Something happened. The hype (U2 fans, like what I did there?) was notching up. The band were everywhere. First, there was a convenient opening to get back in the game with a perfectly placed soundtrack song on The Mandela Movie, Long Walk To Freedom. If you didn’t break the stupid modern practice of leaving cinemas without waiting for the credits, then go back immediately and see the movie again and watch Ordinary Love right through. Brilliant.
Anyway, as I was saying that got the band’s name back in the spotlight and the BAFTAs and Oscars that followed. After that came the release of Invisible for RED and millions of dollars raised over night. There were the radio and television appearances that was leading up to the expected Spring release of the first album in 5 years and the Summer tour that even they, though never giving a release date for the record, hinted they’d be doing.
And then… silence. Nothing. Well, nothing but rumours. It has been delayed until next year. It isn’t finished. Bono has writer’s block. They are back in the studio remixing. U2 is all over and they are not going to release it at all.
So, what gives? Well, U2 are at this point exactly where they were after POP at the end of the 90s. They have fallen like Manchester United. They are still in the top echelons of pop but they have fallen from the summit. No Line On The Horizon didn’t do the business. I mean that literally. It simply didn’t shift the same units as All That You Can’t Leave Behind and How to Dismantle An Atomic Bomb.
As Atomic Bomb was released we heard about Songs Of Ascent, the same name as a section of the Psalms that one of Bono favourite theologians Eugene Peterson had written a book on. It was, we heard, more ambient. Five years later, still no sign. They had, they said, been writing raw rock n roll while on the U2360 Tour and wanted a quick release. Nothing. The problem was that the mediocre sales of No Line On The Horizon had cost them the privilege of a mediocre self indulgent follow up release, as they done after Achtung Baby with Zooropa.
U2 have always wanted to be the biggest rock band in the world. That was a sense of literally spiritual calling way back in their early Dublin days, even when they had nothing even remotely like the talent to cash the cheque they were writing. Yet, through sheer hard work at their craft and live playing they became just that in 1987 when Joshua Tree changed the rock world as well as theirs. After the disappointment of Pop they had to apply all over again. When they started touring All That You Can’t Leave Behind Bono was declaring - “we want our old job back!” Against the run of play, they got it back!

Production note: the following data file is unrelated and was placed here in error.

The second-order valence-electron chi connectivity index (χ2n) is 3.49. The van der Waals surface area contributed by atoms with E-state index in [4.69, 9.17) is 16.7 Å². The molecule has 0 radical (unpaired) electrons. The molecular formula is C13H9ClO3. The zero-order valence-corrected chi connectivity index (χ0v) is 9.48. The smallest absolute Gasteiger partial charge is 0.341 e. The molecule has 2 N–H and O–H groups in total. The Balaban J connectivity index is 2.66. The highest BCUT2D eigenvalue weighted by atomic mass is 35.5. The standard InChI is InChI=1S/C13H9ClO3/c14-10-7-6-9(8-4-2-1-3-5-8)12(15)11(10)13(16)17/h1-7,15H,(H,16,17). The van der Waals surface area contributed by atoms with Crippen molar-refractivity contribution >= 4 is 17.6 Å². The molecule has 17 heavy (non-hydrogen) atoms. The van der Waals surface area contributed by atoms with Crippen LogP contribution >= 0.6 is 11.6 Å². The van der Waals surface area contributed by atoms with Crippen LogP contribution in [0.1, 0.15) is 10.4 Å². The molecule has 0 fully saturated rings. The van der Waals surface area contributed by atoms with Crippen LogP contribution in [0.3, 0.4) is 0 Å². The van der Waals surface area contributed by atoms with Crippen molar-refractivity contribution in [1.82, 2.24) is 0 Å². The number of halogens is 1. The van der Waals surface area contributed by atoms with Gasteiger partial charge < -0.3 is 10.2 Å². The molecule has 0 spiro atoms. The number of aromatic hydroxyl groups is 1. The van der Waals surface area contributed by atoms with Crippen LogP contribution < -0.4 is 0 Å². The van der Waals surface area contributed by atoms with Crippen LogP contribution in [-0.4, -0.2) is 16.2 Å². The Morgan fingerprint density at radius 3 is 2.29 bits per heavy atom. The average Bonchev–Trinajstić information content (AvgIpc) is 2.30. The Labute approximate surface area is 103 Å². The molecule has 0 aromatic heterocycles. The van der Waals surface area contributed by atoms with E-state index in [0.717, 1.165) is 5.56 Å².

In his recent book of interviews, that included a very intimate one with Bono, Irish broadcaster Gay Byrne comments on this desire at the core of U2’s DNA. He said that they didn’t want to be just the biggest rock band in the world. They wanted to be the biggest band in the world so that they could change the world. Agreed and I think the latter has been a reason that they achieved the former. My fear now is that the former might be the death of the band. I would love them to concentrate on making a great album and not get distracted by having to make the most popular album!
Things have changed in music. It doesn’t sell in the numbers it used to. Radio programming is different. Is it possible to be the most popular band in the world in your fifties? Should it matter? If the Songs Of Ascent was worth releasing for its artistic merit should we deprived of it because it might not be as iconic as Joshua Tree?
My favourite commentator on the band is their old school friend Neil McCormick who Tweeted recently, “There are enough U2 albums out there and unless it is a great one we don’t need another!” I am not convinced. Bruce Springsteen has shown a different perspective. High Hopes was the work of a man who didn’t only not worry if it sold well but had new versions of old songs, so no worries about people having too much Springsteen. Indeed those reworks that might not have seemed essential were the highlights! Springsteen seems to be saying I don’t have many years left, let’s record and get stuff out.
Take heed U2! I personally was losing patience and to be honest a little bit of interest. However, a trip across the States and talking about the band has me all committed again. The world needs U2 in the transformation thereof. Do the big businessmen need them? Maybe, but who cares. Big sales are possible with empty plastic cheese pop; bands that finished third in X Factor can do that! Changing the world takes another gift and U2 have the gift. Don’t hide it under a bushel guys! Give us more. NOW!